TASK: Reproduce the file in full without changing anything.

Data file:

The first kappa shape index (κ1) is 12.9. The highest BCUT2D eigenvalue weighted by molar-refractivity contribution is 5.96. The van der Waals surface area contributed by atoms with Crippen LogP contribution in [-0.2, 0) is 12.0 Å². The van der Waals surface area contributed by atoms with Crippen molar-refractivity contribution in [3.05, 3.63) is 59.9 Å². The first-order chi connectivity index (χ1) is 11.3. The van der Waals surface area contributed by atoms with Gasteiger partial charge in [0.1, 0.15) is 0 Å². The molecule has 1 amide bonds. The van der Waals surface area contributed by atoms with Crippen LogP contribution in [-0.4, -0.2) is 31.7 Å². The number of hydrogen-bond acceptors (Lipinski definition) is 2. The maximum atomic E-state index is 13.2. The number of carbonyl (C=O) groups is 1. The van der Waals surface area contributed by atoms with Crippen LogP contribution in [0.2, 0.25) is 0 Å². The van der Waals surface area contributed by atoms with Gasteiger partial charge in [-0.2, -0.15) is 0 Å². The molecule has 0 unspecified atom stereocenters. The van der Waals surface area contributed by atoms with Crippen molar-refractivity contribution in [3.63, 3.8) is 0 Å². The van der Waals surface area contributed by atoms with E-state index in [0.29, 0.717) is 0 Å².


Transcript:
The first kappa shape index (κ1) is 12.9. The highest BCUT2D eigenvalue weighted by molar-refractivity contribution is 5.96. The van der Waals surface area contributed by atoms with Crippen LogP contribution in [-0.2, 0) is 12.0 Å². The van der Waals surface area contributed by atoms with Crippen molar-refractivity contribution in [3.05, 3.63) is 59.9 Å². The first-order chi connectivity index (χ1) is 11.3. The van der Waals surface area contributed by atoms with Gasteiger partial charge in [0.1, 0.15) is 0 Å². The molecule has 1 amide bonds. The van der Waals surface area contributed by atoms with Crippen LogP contribution in [-0.4, -0.2) is 31.7 Å². The number of hydrogen-bond acceptors (Lipinski definition) is 2. The maximum atomic E-state index is 13.2. The number of carbonyl (C=O) groups is 1. The van der Waals surface area contributed by atoms with Crippen LogP contribution in [0.2, 0.25) is 0 Å². The van der Waals surface area contributed by atoms with Gasteiger partial charge in [-0.2, -0.15) is 0 Å². The molecule has 0 unspecified atom stereocenters. The van der Waals surface area contributed by atoms with Crippen molar-refractivity contribution in [3.63, 3.8) is 0 Å². The van der Waals surface area contributed by atoms with E-state index in [0.29, 0.717) is 0 Å².